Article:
Three years ago this day, I was in London feeling a personal spring in the fall’s onset!
Three years ahead I enjoy simple breakfasts (coffee, toast with marmelade) sitting on our new home’s terrace in Mexico City, playing with the thoughts of the new day, while watching for that magical moment when the sky appears to light up suddenly, out-of-phase with the gradual arrival of the day and bringing a poetic experience to beings with eyes.
These breakfasts precede the first daily visit to the modern “newspaper” and “arrival of the post”. Ah! one needs to be lucky these days to rejoice in the smelly paper or to carefully open an envelope, looking at the handwriting of a dear fellow soul or an unknown new contact.
And so, this morning, I came across the word “microcosmographia”.
Thomas Harrison, Rathbone professor of ancient history and classical archaeology at the University of Liverpool, asked ‘Why are university managers so obsessed with change?‘ and found that Francis Cornford’s Microcosmographia Academica no longer functions as a satire in the contemporary “academic” environment.
The publisher of Harrison’s article generated a hashtag #microcosmographia in twitter, predicting it would not become a frequent reference for the many users of the social medium. And so I found myself holding a minority viewpoint, an all too familiar sentiment I must admit. I knew quickly that I would spend sometime playing with #microcosmographia; initially I tried to reply via twitter, but I found it impossible to fit my thoughts within the 141 character limit of the “tweet”. (neither did I succeed with 282)
I would instictively translate Cosmos (κόσμος) as “world“; however wikipedia suggests “universe” is more appropriate. Σύμπαν is the Greek word that strikes me bearing the meaning of universe, but I ignore the use of cosmos in Pythagoras‘ teaching (570 – 495 BC).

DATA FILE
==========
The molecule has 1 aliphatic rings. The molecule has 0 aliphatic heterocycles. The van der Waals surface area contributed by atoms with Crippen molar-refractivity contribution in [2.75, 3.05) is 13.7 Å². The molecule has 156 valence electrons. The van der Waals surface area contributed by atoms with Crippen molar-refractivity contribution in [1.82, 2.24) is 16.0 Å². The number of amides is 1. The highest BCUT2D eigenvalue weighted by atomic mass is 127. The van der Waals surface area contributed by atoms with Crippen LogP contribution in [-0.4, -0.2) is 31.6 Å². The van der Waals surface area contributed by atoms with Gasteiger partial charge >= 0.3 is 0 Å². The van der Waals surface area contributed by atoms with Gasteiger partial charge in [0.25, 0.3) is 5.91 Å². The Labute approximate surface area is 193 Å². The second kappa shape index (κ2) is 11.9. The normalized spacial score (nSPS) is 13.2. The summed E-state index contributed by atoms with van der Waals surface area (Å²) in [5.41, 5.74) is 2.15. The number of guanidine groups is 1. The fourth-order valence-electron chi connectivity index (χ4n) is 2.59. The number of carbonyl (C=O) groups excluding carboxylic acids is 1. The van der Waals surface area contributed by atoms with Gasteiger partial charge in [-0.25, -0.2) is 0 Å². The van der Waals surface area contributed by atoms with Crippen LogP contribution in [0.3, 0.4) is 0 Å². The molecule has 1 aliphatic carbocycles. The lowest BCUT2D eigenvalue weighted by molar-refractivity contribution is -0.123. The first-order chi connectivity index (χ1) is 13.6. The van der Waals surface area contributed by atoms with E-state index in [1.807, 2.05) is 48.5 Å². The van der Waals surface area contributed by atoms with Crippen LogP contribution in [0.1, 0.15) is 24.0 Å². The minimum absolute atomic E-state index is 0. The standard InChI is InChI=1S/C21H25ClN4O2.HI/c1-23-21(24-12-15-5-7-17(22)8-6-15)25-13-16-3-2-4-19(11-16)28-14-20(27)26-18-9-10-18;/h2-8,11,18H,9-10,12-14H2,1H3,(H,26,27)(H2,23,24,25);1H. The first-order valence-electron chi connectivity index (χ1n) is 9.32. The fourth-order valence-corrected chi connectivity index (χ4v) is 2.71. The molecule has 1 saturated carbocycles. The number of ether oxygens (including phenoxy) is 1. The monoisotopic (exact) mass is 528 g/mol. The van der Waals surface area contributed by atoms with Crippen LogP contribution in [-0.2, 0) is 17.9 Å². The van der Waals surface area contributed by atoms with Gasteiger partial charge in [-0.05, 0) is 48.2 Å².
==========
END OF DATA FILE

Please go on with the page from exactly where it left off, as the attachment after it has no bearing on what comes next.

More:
Cosmographia (Κοσμογραφία) then brings to mind another Samian, Aristarchos (310-230 BC), who first described the world with the Sun in the centre and the Earth revolving around it, also acknowledging (as had done before Anaxagoras) that other suns further away were the stars seen at night in the sky.
Just as the word choreography literally means “dance-writing” from the Greek words “χορεία” (circular dance, see choreia) and “γραφή” (writing), likewise cosmographia is about representing the world (universe) in writing. I read that the Cosmographia by Sebastian Münster from 1544 is the earliest German description of the world. (also that his famous publication included woodcuts, which apparently contributed to its success)
So then, what would microcosmographia be about? (μικρός is small). Please bear with my phantasies for a minute, for, despite my Greek education, I am also a biologist, and a microcosm doesn’t take me directly to the philosophical use of the term but could refer to microbiology instead. (Why not?) I often advise that many of the secrets of life remain unknown to us because of our poor understanding of the microbial world.
Can you see then, that microcosmographia could be, if the word had remained available, the title for a grand missing oeuvre of the human library containing the description (understanding) of the living world of microbes?
But microcosm is defined as “a community, place, or situation regarded as encapsulating in miniature the characteristic qualities or features of something much larger.” Something? At least let’s accept this something is the world (which, of course, has more than one meanings). Then, if one questions their own life and the world they live in, doesn’t every such life become a microcosmographia the minute you try to communicate it?
Either way, microcosmographia was a new word I heard and liked, despite its length! I return to my reading Francis Cornfold, in the hope that I am immature enough to enjoy it… (almost nine years too old according to him, I am afraid. But has human maturity remained unaltered a century later? and clearly not everyone I know considers me mature…)
I dedicate this post to Myrsini.